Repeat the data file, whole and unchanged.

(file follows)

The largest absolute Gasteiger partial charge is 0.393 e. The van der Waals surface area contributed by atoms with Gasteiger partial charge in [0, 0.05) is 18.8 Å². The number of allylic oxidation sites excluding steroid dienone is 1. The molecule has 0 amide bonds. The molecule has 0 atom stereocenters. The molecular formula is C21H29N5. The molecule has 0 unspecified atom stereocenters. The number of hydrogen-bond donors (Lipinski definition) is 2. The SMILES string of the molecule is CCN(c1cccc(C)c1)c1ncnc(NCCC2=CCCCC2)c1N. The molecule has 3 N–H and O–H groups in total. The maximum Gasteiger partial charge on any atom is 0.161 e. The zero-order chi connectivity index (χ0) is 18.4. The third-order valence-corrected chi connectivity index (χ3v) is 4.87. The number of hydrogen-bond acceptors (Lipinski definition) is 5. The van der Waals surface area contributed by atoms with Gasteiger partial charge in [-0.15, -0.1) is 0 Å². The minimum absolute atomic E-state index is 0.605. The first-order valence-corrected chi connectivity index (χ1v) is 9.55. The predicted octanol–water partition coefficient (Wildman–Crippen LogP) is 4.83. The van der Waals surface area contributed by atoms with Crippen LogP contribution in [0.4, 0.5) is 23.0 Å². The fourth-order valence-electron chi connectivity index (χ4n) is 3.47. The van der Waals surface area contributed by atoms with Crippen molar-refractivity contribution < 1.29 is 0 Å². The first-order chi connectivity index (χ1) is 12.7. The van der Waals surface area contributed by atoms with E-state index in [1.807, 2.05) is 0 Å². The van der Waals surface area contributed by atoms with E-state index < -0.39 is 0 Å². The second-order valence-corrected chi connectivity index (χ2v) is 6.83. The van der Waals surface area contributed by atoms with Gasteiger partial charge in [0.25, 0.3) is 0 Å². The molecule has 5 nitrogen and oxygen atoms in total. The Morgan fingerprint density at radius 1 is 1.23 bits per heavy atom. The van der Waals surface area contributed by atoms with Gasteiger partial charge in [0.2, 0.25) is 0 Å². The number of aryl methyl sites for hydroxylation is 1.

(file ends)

The largest absolute Gasteiger partial charge is 0.393 e. The van der Waals surface area contributed by atoms with Gasteiger partial charge in [0, 0.05) is 18.8 Å². The number of allylic oxidation sites excluding steroid dienone is 1. The molecule has 0 amide bonds. The molecule has 0 atom stereocenters. The molecular formula is C21H29N5. The molecule has 0 unspecified atom stereocenters. The number of hydrogen-bond donors (Lipinski definition) is 2. The SMILES string of the molecule is CCN(c1cccc(C)c1)c1ncnc(NCCC2=CCCCC2)c1N. The molecule has 3 N–H and O–H groups in total. The maximum Gasteiger partial charge on any atom is 0.161 e. The zero-order chi connectivity index (χ0) is 18.4. The third-order valence-corrected chi connectivity index (χ3v) is 4.87. The number of hydrogen-bond acceptors (Lipinski definition) is 5. The van der Waals surface area contributed by atoms with Gasteiger partial charge in [-0.15, -0.1) is 0 Å². The minimum absolute atomic E-state index is 0.605. The first-order valence-corrected chi connectivity index (χ1v) is 9.55. The predicted octanol–water partition coefficient (Wildman–Crippen LogP) is 4.83. The van der Waals surface area contributed by atoms with Crippen LogP contribution in [0.4, 0.5) is 23.0 Å². The fourth-order valence-electron chi connectivity index (χ4n) is 3.47. The van der Waals surface area contributed by atoms with Crippen molar-refractivity contribution < 1.29 is 0 Å². The first-order chi connectivity index (χ1) is 12.7. The van der Waals surface area contributed by atoms with E-state index in [1.807, 2.05) is 0 Å². The van der Waals surface area contributed by atoms with E-state index < -0.39 is 0 Å². The second-order valence-corrected chi connectivity index (χ2v) is 6.83. The van der Waals surface area contributed by atoms with Gasteiger partial charge in [0.25, 0.3) is 0 Å². The molecule has 5 nitrogen and oxygen atoms in total. The Morgan fingerprint density at radius 1 is 1.23 bits per heavy atom. The van der Waals surface area contributed by atoms with Gasteiger partial charge in [0.2, 0.25) is 0 Å². The number of aryl methyl sites for hydroxylation is 1.